|3DNow!(TM) Technology ||Enables lifelike graphics for a more realistic experience ||No ||No ||No ||Yes|
|100 MHz Bus Support ||Moves data between the chip and the memory. L2 cache can¹t improve performance without a fast bus to move the data. Faster bus eliminates the data bottleneck ||No ||No ||Yes ||Yes|
|Accelerated Graphics Port Support ||Speeds up 3D graphics ||Yes ||Yes ||Yes ||Yes|
|X86 compatibility ||Standard industry architecture, essential for running standard PC applications ||Yes ||Yes ||Yes ||Yes|
Processor Comparative Benchmarks
To see just how well the K6-2 performs against a Pentium II, here are some comparative benchmarks taken from AMD's website:
As you can see, the AMD K6-2 with 3DNow! technology will easily outperform a Pentium II processor at a similar clock speed, and will even challenge the Pentium II 400. For 3D Winbench to take advantage of 3DNow! of course, the system was equipped with a pre-release version of DirectX 6, so results with the final release will most likely vary. For more information on system configuration, visit AMD's website.
Although business performance wasn't marketed as the main feature of the K6-2, as you can see, the K6-2 will still perform neck-and-neck with a Pentium II at an equivalent clock speed, and will produce most that satisfactory business results. For more information on system configuration, visit AMD's website.
Quake II (for the very few of you who don't know) is a very demanding 3D action game from ID Software, and also makes very valuable real-world benchmarks. All tests were performed using AMD's 3DNow! miniGL driver.
Looking at this chart you'll notice some strange results. First of all, running at 90x3.5 (315) or 83x4 (333), doesn't run Quake II as fast as running at 75x4 (300). Why is that? 75MHz is a much lower bus speed than 90 or 83 MHz, and the overall CPU speed is also lower. The only logical explanation that CPU-Central could come up with is the PCI bus speed. Quake II makes heavy use of the Voodoo II card (which is on the PCI bus), and when running at 75MHz FSB, the PCI bus along with the Voodoo II card, are being overclocked. On the other hand, when running at 83 or 90 MHz FSB, the PCI bus is actually being underclocked.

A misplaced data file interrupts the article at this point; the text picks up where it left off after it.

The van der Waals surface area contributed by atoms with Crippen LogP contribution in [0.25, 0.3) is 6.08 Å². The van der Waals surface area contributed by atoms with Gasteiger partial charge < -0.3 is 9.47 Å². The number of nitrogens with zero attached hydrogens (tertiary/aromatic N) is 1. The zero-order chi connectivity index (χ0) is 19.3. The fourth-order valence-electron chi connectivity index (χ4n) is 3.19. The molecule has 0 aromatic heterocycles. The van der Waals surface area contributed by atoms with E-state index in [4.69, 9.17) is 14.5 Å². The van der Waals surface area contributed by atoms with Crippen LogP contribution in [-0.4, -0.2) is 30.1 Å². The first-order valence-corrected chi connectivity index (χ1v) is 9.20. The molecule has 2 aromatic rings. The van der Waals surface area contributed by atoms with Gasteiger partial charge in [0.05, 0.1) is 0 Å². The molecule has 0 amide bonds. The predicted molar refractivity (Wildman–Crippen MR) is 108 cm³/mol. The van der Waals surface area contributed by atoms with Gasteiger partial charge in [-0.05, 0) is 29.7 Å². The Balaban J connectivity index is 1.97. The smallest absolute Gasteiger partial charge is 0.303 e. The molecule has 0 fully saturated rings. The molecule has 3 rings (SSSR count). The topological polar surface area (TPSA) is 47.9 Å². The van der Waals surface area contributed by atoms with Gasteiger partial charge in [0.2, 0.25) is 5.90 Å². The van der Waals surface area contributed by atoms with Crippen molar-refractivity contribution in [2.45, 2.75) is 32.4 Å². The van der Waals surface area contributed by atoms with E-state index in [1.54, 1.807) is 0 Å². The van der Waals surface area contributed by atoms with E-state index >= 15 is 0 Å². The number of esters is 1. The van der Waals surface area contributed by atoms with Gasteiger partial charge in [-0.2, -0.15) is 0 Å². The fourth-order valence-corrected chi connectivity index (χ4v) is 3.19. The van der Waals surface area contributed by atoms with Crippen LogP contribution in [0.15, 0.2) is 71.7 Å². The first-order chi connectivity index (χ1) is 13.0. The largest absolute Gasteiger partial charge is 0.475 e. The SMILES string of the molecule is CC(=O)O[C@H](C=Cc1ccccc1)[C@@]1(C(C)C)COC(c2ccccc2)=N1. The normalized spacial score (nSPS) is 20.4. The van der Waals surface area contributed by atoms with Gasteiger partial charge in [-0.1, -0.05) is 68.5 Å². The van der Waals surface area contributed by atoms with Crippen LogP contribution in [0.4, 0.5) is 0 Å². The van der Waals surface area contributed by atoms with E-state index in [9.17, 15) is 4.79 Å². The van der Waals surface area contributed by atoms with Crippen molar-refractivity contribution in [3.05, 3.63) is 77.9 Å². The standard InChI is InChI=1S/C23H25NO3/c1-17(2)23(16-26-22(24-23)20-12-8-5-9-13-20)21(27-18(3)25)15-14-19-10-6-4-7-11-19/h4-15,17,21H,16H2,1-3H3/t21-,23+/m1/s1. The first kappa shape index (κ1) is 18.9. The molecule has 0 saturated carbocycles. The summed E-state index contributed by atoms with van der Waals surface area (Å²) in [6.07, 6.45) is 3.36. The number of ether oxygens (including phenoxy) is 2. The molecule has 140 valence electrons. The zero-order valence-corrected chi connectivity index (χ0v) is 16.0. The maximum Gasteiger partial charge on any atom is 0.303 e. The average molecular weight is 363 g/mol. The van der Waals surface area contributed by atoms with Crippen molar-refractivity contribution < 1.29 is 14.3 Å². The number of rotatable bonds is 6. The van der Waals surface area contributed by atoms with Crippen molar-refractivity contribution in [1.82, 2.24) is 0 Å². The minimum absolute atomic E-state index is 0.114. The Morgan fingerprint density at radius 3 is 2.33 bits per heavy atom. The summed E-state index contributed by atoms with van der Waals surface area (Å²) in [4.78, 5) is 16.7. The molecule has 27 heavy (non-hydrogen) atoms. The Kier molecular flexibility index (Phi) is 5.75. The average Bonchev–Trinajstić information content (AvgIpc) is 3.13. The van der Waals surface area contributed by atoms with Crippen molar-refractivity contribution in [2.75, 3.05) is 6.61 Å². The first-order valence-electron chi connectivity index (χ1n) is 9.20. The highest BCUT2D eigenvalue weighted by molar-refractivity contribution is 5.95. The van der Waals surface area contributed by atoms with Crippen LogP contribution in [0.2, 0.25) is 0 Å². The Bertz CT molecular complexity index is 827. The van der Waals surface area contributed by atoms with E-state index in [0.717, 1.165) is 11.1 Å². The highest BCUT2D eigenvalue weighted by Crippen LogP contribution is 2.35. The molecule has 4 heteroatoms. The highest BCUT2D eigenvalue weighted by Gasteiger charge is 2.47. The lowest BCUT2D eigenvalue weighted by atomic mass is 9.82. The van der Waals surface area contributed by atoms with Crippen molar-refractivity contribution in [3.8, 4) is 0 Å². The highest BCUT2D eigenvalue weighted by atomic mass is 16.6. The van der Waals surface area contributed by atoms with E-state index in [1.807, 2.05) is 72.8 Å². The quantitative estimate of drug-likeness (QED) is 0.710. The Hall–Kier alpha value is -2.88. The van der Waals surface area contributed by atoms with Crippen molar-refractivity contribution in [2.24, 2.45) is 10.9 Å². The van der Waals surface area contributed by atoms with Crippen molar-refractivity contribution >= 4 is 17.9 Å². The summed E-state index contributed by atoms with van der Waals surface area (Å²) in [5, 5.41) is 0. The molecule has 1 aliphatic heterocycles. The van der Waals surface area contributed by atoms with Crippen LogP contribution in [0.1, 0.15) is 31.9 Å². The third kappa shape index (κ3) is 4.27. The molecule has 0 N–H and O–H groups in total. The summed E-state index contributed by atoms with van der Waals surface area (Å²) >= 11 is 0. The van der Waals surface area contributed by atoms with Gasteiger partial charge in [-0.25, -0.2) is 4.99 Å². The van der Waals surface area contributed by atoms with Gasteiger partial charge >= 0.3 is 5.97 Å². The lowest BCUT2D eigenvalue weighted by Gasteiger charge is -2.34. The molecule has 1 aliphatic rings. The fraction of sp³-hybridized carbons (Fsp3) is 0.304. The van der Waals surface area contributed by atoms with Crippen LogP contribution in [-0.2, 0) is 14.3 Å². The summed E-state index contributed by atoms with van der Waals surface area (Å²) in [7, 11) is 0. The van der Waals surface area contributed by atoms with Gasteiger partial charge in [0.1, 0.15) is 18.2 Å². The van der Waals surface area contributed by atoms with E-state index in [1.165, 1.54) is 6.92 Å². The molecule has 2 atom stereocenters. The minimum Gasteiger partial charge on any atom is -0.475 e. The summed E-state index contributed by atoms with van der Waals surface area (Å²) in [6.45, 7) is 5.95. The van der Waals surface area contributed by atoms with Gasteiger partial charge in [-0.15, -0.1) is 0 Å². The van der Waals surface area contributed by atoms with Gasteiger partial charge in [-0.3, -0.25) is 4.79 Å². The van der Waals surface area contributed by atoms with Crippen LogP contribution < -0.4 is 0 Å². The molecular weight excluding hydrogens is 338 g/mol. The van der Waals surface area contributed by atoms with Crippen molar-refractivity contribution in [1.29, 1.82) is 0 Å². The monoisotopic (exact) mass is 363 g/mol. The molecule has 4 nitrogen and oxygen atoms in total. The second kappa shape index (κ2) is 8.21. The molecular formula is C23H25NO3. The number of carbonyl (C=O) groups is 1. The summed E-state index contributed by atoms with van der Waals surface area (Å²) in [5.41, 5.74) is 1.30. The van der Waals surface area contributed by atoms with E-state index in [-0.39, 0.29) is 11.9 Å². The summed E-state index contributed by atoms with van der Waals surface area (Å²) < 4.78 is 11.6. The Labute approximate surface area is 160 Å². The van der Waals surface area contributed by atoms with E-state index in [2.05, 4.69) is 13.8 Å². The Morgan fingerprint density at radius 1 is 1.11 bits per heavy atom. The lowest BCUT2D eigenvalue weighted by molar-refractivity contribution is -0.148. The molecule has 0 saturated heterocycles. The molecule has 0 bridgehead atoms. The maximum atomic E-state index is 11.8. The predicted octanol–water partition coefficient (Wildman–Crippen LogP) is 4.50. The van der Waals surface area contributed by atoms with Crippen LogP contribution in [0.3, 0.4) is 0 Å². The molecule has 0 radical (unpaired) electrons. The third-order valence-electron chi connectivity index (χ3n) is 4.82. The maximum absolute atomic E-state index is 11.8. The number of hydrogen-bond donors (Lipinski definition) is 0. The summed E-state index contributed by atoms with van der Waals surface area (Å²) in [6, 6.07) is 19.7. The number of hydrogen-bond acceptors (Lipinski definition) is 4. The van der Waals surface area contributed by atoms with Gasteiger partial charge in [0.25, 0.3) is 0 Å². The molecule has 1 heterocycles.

As like the rest of the benchmarks, running at 112x3 (336) is the absolute fastest speed by far. The only problem was stability. Quake II suffers from frequent crashes and lock-ups at this speed, as do just about every other program.
CPUmark32 is a 32-bit Windows processor benchmark provided by Ziff-Davis Labs designed to measure the performance potential for running 32-bit applications.
CPUmark32 would not complete testing at 75x4.5 or 112x3 because of instability, making the default speed of 100x3 the highest overall speed. As you can see, CPUmark32 scores generally get higher as the bus speed increases.
Incoming is another 3D action game, from Rage Software. Incoming is also capable of making very valuable real-world benchmarks.
As usual, 112x3 (336) is by far the fastest speed. Unfortunately, as with other programs, Incoming is not very stable at this speed. Incoming does not seem to benefit specifically from a higher bus speed, PCI bus speed, or higher CPU clock speed, but rather, a combination of all of these things.
FPUmark is a 32-bit floating point test. It is a component of WinBench 98.
By looking at this graph you can clearly see that FPU WinMark gives better scores as the CPU's clock speed increases. It does not seem to benefit significantly from the bus speed, or PCI bus speed. Like the other tests, 112x3 (336) is the fastest setting, and in this benchmark, is actually tied for first with 75x4.5 (337).
All benchmarks were performed on a system with the following components:
- AMD K6-2 300MHz
- Soyo 5EH w/1MB L2 Cache
- 64MB Corsair Microsystems PC100 SDRAM
- Diamond Monster 3D II
- Matrox Millenium II (PCI)
- Quantum Fireball SE 6.4GB
- 21 instructions
- Support for SIMD floating-point and integer operations
- Specific SIMD integer instruction to enhance MPEG decoding
- New PREFETCH instruction to eliminate extra data retrieval time
- FEMMS (Fast Entry/Exit Multimedia State) instruction to reduce switching time between MMX(TM) and x87 code
- Open-standard support of IEEE 754 single precision data type
- Fully pipelined dual execution resources
- Unlimited storage of floating-point numbers in memory
- Execution of up to two 3DNow! instructions per clock
- Total of four floating-point calculations (add, subtract, multiply) per clock (Enables potential peak performance of 1.2 Gigaflops at 300MHz vs. potential peak performance of 0.3 gigaflops for 300MHz cpus without 3DNow! technology)
- Common floating-point stack; eliminates task switching between AMD-3Dnow! and MMX operations
3DNow! technology -- MMX Technology Relationship
- Different technologies, yet with similar encoding and simultaneous instruction execution
- MMX developed to improve integer-intensive operations in rendering such as 2D graphics
- 3DNow! technology developed to speed up floating-point-intensive front-end operations designed to boost 3D graphics and multimedia performance
We at CPU-Central believe that the K6-2 is an excellent Pentium II alternative, and is one of the fastest performing low-cost CPU available today.
- Gamers who want great performance and who don't want to spend excess money on a Pentium II will definitely find the K6-2 an excellent processor.
- People who use mainly business applications and again, don't want to spend excess money on the Pentium II will find the K6-2 to offer an excellent price/performance value.
Manufactured By: Advanced Micro Devices (AMD)
Places to Buy: TC Computers, Micro Trends